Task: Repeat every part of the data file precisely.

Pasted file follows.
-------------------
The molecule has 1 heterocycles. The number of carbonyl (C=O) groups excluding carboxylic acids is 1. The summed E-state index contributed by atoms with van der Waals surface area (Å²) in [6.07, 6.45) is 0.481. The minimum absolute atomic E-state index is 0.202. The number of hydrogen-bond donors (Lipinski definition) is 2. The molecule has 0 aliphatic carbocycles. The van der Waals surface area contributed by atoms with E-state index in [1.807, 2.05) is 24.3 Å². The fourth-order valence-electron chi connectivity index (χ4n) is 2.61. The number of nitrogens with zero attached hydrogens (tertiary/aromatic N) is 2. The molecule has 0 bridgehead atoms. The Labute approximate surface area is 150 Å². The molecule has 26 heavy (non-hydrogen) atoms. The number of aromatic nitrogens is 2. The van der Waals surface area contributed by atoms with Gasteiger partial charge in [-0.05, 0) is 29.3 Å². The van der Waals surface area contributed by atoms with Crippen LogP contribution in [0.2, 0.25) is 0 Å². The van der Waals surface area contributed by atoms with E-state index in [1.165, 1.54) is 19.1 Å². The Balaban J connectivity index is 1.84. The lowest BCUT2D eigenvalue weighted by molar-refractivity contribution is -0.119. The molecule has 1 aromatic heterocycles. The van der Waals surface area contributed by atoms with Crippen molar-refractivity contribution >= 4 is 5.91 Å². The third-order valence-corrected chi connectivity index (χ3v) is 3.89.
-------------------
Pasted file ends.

The molecule has 1 heterocycles. The number of carbonyl (C=O) groups excluding carboxylic acids is 1. The summed E-state index contributed by atoms with van der Waals surface area (Å²) in [6.07, 6.45) is 0.481. The minimum absolute atomic E-state index is 0.202. The number of hydrogen-bond donors (Lipinski definition) is 2. The molecule has 0 aliphatic carbocycles. The van der Waals surface area contributed by atoms with E-state index in [1.807, 2.05) is 24.3 Å². The fourth-order valence-electron chi connectivity index (χ4n) is 2.61. The number of nitrogens with zero attached hydrogens (tertiary/aromatic N) is 2. The molecule has 0 bridgehead atoms. The Labute approximate surface area is 150 Å². The molecule has 26 heavy (non-hydrogen) atoms. The number of aromatic nitrogens is 2. The van der Waals surface area contributed by atoms with Gasteiger partial charge in [-0.05, 0) is 29.3 Å². The van der Waals surface area contributed by atoms with Crippen LogP contribution in [0.2, 0.25) is 0 Å². The van der Waals surface area contributed by atoms with E-state index in [1.165, 1.54) is 19.1 Å². The Balaban J connectivity index is 1.84. The lowest BCUT2D eigenvalue weighted by molar-refractivity contribution is -0.119. The molecule has 1 aromatic heterocycles. The van der Waals surface area contributed by atoms with Crippen molar-refractivity contribution >= 4 is 5.91 Å². The third-order valence-corrected chi connectivity index (χ3v) is 3.89.